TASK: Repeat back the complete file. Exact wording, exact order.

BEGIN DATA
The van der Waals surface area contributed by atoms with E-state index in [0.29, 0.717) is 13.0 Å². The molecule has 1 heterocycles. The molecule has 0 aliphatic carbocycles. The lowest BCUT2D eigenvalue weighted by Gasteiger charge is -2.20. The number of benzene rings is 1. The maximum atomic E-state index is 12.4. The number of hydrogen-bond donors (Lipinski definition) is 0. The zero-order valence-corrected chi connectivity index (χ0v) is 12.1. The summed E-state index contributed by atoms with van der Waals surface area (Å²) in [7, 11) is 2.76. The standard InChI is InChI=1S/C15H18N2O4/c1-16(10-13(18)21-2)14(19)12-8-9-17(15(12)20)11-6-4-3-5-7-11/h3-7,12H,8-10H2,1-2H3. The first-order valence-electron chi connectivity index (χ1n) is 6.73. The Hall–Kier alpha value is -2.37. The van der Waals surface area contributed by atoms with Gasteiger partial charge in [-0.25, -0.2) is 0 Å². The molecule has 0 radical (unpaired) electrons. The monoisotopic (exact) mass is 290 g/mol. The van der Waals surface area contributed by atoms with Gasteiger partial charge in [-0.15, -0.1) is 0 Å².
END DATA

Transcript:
The van der Waals surface area contributed by atoms with E-state index in [0.29, 0.717) is 13.0 Å². The molecule has 1 heterocycles. The molecule has 0 aliphatic carbocycles. The lowest BCUT2D eigenvalue weighted by Gasteiger charge is -2.20. The number of benzene rings is 1. The maximum atomic E-state index is 12.4. The number of hydrogen-bond donors (Lipinski definition) is 0. The zero-order valence-corrected chi connectivity index (χ0v) is 12.1. The summed E-state index contributed by atoms with van der Waals surface area (Å²) in [7, 11) is 2.76. The standard InChI is InChI=1S/C15H18N2O4/c1-16(10-13(18)21-2)14(19)12-8-9-17(15(12)20)11-6-4-3-5-7-11/h3-7,12H,8-10H2,1-2H3. The first-order valence-electron chi connectivity index (χ1n) is 6.73. The Hall–Kier alpha value is -2.37. The van der Waals surface area contributed by atoms with Gasteiger partial charge in [-0.25, -0.2) is 0 Å². The molecule has 0 radical (unpaired) electrons. The monoisotopic (exact) mass is 290 g/mol. The van der Waals surface area contributed by atoms with Gasteiger partial charge in [-0.15, -0.1) is 0 Å².